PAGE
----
Thursday September 21 2017

Preventing construction material theft

Hold regular meetings to go over various

Hold regular meetings to go over various project details and recognise individual accomplishments. If your builders know that you are aware of their activities, it makes it much more difficult to engage in questionable behaviours. Photos by Abubaker Lubowa 

By Carolyne B. Atangaza

There are so many ways theft occurs at a construction site. Sometimes the last person you suspect is the culprit. When Zainab Kamurasi started constructing her rentals in Entebbe, she knew she did not have enough time to supervise so she let her boyfriend takeover.

“Because I had no cause to doubt him, I gave him money whenever it was asked for without scrutinising the list he would present. This was a grave mistake,” Kamurasi narrates. One weekend, she paid an impromptu visit to the site, to her dismay; the house was still just a shell. “Yet I had been buying tiles, glass and paint meant for finishing touches. As a matter of fact, I had gone to see how I could handle the cleaning to let tenants in,” she recounts.
I have personally heard heart-breaking accounts of Nkuba kyeyos (those working in the diaspora) who send money for constructing homes but find nothing on return.

This, Agaba Byarugaba, a site manager in Kyanja reveals is the boldest way people can cheat others commonly used by conmen. “If managing sites is your job, you cannot do that because you will not have another site to manage once your reputation has been spoiled. That is done by conmen who do not work in the industry,” he clarifies. He, however, acknowledges that theft at construction sites is possible and happens.
Some forms of theft he identifies include inflating cost of materials, labour, stealing of materials and illegally hiring out equipment. So how can you avoid falling victim to theft?

Keep records
Kamurasi learned the hard way so she decided to pay more attention to her site.
“I went out of my way to teach myself about the basics of construction so that I could be informed when the foreman asked for materials,” she narrates. It is important for the workers to know that you are fully aware of what is going on at the site. Keep proper records of the materials and make sure that whoever takes equipment out of storage signs and takes responsibility for it. It is even more imperative for the site owner to visit to check out the condition of the equipment and asses the progress in order to avoid surprises.

Kamurasi would also insist on seeing receipts of the materials. To avoid inflated salaries or ghost workers one can make an effort of knowing the workers personally or at least see their signatures appended against every name in the pay log.

Set the rules
A police officer who talked to us on condition of anonymity advises site managers and contractors to sensitise their workers about theft and its consequences.
“Some people naturally lack restraint especially when they see things lying around. The site manager should lay out strict rules and define theft for his employees. Someone might not think twice about picking a nail and taking it home yet that can be considered theft,” he explains. He also advises managers to pay their workers promptly and appropriately. “When people go unpaid or underpaid, they are tempted to steal things they can sell to make quick cash,” he adds.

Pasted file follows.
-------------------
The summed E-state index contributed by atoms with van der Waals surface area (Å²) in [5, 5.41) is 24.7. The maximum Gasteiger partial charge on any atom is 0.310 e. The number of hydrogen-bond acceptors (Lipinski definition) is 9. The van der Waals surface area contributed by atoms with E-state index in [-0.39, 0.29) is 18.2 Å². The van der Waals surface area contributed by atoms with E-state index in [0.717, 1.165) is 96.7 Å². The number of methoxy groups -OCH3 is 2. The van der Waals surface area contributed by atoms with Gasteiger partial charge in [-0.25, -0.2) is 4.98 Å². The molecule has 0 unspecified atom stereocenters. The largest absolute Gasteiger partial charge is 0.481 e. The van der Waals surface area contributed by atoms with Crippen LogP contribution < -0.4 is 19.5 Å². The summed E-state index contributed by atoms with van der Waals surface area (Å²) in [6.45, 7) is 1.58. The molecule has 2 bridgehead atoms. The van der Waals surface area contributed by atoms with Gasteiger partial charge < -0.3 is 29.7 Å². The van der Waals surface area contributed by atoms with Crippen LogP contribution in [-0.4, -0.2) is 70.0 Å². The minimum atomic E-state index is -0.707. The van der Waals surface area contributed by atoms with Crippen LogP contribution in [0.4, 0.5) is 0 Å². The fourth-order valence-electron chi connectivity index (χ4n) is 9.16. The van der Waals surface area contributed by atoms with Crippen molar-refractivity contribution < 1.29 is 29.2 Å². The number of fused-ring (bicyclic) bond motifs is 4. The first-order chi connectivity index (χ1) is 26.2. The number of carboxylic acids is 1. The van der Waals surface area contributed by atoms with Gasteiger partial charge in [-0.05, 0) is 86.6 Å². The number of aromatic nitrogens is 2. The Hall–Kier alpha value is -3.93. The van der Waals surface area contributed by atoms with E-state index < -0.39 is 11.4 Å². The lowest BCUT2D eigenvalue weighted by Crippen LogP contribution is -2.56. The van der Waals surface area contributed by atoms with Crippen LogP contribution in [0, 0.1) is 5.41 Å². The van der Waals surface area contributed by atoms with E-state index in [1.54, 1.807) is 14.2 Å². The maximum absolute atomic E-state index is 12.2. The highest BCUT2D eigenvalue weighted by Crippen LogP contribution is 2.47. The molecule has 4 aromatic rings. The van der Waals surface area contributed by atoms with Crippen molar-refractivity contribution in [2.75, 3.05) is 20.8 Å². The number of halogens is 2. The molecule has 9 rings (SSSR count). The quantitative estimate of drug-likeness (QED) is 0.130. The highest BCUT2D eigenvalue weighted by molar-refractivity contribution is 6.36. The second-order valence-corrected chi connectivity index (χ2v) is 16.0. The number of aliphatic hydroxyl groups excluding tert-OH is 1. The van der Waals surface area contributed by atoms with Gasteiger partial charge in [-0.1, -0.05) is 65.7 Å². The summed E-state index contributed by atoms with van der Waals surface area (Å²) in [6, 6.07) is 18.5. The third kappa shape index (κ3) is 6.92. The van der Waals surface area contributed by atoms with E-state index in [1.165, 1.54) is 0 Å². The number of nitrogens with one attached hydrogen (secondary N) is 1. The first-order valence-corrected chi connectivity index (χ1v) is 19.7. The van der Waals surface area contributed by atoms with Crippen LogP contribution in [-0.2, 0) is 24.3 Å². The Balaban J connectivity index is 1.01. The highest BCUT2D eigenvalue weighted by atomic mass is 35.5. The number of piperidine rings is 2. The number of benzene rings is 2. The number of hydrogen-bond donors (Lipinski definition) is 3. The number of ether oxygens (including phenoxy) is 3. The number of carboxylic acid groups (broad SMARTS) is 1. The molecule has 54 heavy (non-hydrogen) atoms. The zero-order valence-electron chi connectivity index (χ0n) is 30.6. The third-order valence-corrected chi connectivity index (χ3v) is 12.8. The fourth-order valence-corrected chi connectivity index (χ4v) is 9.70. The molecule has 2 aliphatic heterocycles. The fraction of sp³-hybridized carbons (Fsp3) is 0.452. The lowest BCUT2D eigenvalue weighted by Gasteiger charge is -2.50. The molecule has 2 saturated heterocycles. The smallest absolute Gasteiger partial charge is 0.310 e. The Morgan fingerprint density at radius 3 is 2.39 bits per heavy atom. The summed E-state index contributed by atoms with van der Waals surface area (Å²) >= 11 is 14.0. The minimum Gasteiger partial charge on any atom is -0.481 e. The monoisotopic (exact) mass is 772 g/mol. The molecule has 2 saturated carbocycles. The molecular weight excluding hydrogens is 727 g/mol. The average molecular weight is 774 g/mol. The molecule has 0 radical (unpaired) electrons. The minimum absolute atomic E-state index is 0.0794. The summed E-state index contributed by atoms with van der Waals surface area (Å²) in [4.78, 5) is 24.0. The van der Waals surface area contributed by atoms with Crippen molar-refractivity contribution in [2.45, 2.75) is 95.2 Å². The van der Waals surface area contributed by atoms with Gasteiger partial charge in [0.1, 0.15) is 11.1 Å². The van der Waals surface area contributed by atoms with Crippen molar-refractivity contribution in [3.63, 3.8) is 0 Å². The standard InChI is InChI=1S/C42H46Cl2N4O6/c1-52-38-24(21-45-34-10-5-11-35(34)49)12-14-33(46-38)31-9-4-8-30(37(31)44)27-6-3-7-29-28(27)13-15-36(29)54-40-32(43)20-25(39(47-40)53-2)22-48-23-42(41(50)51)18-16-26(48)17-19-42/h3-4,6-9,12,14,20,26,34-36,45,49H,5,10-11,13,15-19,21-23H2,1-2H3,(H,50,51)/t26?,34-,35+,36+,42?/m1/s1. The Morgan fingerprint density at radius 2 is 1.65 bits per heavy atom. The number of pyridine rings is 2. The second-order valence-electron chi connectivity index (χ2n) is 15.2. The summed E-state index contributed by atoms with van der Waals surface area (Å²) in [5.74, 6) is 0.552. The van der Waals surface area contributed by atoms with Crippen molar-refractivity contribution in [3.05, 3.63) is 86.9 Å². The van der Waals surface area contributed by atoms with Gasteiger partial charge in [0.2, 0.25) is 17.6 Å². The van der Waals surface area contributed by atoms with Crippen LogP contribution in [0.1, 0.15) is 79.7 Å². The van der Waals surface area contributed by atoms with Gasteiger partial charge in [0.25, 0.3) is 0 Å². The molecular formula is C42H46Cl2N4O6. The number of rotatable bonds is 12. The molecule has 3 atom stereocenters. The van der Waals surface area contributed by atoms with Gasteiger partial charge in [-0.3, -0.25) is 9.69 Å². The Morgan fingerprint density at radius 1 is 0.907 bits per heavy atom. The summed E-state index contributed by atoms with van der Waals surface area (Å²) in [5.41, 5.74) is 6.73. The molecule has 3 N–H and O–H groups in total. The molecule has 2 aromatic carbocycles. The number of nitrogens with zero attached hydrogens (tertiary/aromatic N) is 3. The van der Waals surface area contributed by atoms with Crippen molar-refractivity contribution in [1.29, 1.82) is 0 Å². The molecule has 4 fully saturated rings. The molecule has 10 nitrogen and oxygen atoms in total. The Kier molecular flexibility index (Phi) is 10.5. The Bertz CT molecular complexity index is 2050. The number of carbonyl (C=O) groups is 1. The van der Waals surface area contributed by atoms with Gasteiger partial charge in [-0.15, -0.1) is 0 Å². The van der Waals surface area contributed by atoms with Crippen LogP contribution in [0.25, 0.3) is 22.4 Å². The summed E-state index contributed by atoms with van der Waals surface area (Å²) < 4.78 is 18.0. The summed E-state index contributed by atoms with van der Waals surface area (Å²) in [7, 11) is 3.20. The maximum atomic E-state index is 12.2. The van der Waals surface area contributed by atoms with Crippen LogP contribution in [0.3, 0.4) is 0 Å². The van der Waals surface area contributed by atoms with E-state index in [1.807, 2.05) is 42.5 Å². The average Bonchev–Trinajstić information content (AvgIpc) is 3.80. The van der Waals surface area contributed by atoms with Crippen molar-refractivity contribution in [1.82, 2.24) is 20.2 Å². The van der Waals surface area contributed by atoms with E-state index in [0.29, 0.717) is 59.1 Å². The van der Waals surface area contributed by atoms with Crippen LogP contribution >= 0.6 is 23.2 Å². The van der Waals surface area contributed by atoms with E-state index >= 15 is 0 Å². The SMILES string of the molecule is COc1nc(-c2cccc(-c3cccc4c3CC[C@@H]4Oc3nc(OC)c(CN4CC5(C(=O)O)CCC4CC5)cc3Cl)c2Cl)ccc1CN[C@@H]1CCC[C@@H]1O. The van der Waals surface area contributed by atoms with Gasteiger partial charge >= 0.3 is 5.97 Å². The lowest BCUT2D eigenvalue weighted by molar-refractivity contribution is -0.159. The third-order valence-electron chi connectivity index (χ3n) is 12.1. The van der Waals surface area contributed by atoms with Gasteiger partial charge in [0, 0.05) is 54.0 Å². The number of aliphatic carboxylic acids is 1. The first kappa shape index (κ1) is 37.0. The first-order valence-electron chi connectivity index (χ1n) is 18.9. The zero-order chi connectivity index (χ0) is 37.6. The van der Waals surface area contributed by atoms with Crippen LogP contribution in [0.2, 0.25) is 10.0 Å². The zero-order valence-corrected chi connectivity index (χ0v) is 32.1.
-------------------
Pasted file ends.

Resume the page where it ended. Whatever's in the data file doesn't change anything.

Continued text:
Hire security
Byarugaba points out that thieves can be within or without. To avert incidences, he recommends hiring of security firms especially reputable ones that are big on technology.
“Thieves usually avoid places with security guards and surveillance systems. The cameras are especially a constant reminder of workers that they are being watched which kills any temptation,” Byarugaba observes. He further advises contractors to illuminate their sites properly to discourage would be thieves. “It is common knowledge that thieves avoid well-lit places. Put floodlights all over the site and the neighbourhood,” he adds.

Brand the materials
For thieves within the site, Byarugaba advises branding the equipment boldly to dissuade buyers or temptation for selling. And when they are stolen, chances of recovery are higher than the unbranded ones.

Kamurasi says that in order to contain wastage and expense, she would insist that her new foreman calculates the exact amount of material needed for a week and buy only that because she observes that the longer the materials stay unused the more opportunities thieves have.
Hang “No Trespassing” signs on your site. Erect a fence around your site with a gate that should be securely locked at the end of each workday.

Hire professional firms
Godfrey Tumwebaze of EREKT Construction company observes that in most cases clients are reluctant to hire established companies because they think it is expensive. However, an established company will ensure Bills of quantities negotiated fit in your budget and will cover any losses due to theft if it is well stipulated in the agreement.

“People have no trouble using anyone claiming to be an engineer without even doing due diligence. What happens when the “so called engineer” quotes a very low figure and ends up stealing of materials to try and cover any extra site labour costs?” Tumwebaze challenges.
He urges homeowners to hire professionals; get thorough building agreements and do due diligence of the person/company doing the work before employing them.